Before continuing this article, I find it necessary to tell that I am what I am, because I have been fortunate enough to have certain devoted teachers. To some people you feel like giving respect, some others command respect, some you hold in awe but there are really a few who make you feel incomplete if you don’t respect and you choose to hold them in awe and reverence. And such good, respectable people, and who are passionate about teaching are everywhere. They are the guiding stars for the students. They add to the divinity of the profession. I am leaving out this subset from the rest of this article. We shall always stay indebted to them.

Teachers should have fear. Not fear of students. Not the fear of senior teachers. Not the fear of administration. But fear of themselves and their conscience. Not everyone is perfect. Not everyone is expected to know everything. But it is necessary to realize one’s incompetencies, and also act upon those realizations. The problem at hand is not that teachers do not realize. The problem is that they ‘refuse’ to act upon them. They refuse to realize students should be taught not to cut flowers, but to grow their own plants.

One of the most respected and adored faculty of my institute once exclaimed, “Teachers here get full pension before retirement and half pension after”. The humour in this statement, cannot make the glaring truth, oblivious. Along the teaching curve, it is said that teachers learn as well. The preparation a staff puts in, before coming to a class, reflects in the way they teach. The level of dedication invariably has a profound influence on the student. But looking at the path the education system is taking, I don’t find any light at the end of the tunnel.

What is more shocking is the fact that teachers sometimes resort to extremely unethical and wrong means to try and coerce students into doing deeds favourable for them. It ranges from relatively trivial deeds like asking students to run errands for them, buy breakfast for the morning, get quotations for lab instruments and many more – to more serious issues like forcing students to do projects under them which would eventually help the lecturers get their own degrees. Suggestions and guidance are accepted as necessities. But force is not. And truly, these accusations are not from my imaginative mind.

Let us move one step further. Will the students yield to the coercion? Oh, yes. Because, coercion goes hand-in-hand with “threat”. Threatening students with their marks and grades. Threatening to ruin a students life if he does not yield to the commands. Threatening students if he dares to formally object to the atrocities. Are students are meant to “obey” however iniquitous the command might be? Are students meant to live an overly subdued life?

How about one more step further? Not only students suffer this plight but also the junior teachers who are newly recruited. They are forced to take sides, and remain a virtual servant to some dominating senior members among the faculty. They are curtailed from taking their own decisions and acting based on their discretion.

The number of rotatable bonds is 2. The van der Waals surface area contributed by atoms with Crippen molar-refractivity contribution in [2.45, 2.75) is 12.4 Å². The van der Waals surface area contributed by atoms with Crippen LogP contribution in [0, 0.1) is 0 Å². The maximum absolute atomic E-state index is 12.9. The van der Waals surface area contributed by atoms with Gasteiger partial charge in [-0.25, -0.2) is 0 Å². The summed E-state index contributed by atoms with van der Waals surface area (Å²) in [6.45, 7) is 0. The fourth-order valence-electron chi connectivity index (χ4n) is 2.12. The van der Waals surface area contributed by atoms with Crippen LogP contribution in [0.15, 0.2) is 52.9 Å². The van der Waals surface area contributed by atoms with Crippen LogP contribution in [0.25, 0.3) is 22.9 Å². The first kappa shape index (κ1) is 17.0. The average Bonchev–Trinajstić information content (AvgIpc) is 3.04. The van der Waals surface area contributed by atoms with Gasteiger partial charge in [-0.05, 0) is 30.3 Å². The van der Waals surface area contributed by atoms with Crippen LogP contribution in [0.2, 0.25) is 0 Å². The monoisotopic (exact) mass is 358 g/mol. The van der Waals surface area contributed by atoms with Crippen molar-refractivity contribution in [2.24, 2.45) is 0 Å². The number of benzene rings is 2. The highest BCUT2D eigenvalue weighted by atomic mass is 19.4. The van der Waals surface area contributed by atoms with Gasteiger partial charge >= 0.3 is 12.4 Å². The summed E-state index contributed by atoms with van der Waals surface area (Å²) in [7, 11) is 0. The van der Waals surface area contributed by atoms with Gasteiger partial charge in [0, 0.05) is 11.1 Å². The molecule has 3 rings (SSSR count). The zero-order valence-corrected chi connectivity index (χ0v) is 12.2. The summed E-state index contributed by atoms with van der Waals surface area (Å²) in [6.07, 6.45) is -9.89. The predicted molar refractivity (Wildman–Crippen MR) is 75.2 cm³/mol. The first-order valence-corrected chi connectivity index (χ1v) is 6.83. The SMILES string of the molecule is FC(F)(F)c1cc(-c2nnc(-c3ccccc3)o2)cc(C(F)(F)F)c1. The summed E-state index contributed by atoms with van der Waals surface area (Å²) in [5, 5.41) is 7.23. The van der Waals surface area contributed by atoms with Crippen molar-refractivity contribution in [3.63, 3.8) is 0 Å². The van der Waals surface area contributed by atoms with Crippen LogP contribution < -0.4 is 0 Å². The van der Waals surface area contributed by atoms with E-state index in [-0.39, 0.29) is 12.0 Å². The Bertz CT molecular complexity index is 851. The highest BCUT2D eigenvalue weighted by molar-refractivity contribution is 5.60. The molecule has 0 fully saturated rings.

Regarding students being threatened, I would like to tell this. Times are changing. Students can no longer be expected to remain silent and oblivious to the situation around. Threats will not have any effect. And when students voice their concerns in a proper way, they should get themselves ready to substantiate their actions.

I would not be talking about all these issues if they do not directly affect the students. With politics on one side and corruption on the other, students are sandwiched in between, and remain as dumb coins on a carom board.

The negative influences of teachers who are more interested in the politics of power than in shaping up a student’s career, go a long way. Teachers teach much more by what they are, than what they say. Students pay fees for dedicated teaching, high academic standards, good industry exposure and decent infrastructure. If an institute cannot provide these, then why make false promises and try to attract budding intellectuals holding high expectations ?

Lecturers must grade themselves – neither by their age nor by their position; neither by their qualification nor by the number of publications; neither by the kindness they show nor by the respect they command (or sometimes, demand). They must grade themselves by the number of students who come back 1, 2, 5 or 10 years after graduation and say, “Thank you”. Good teachers will never be forgotten.

It is time to realize that corruption and politics are diseases. Contagious ones. And it is high time they are cured. otherwise, we will be facing a pandemic very soon. So, please start cleaning up the mess. Make the institution a healthier place, and enrich our lives with a brighter shine.

P.S. Special thanks to Abinaya for helping me with editing and perfecting my article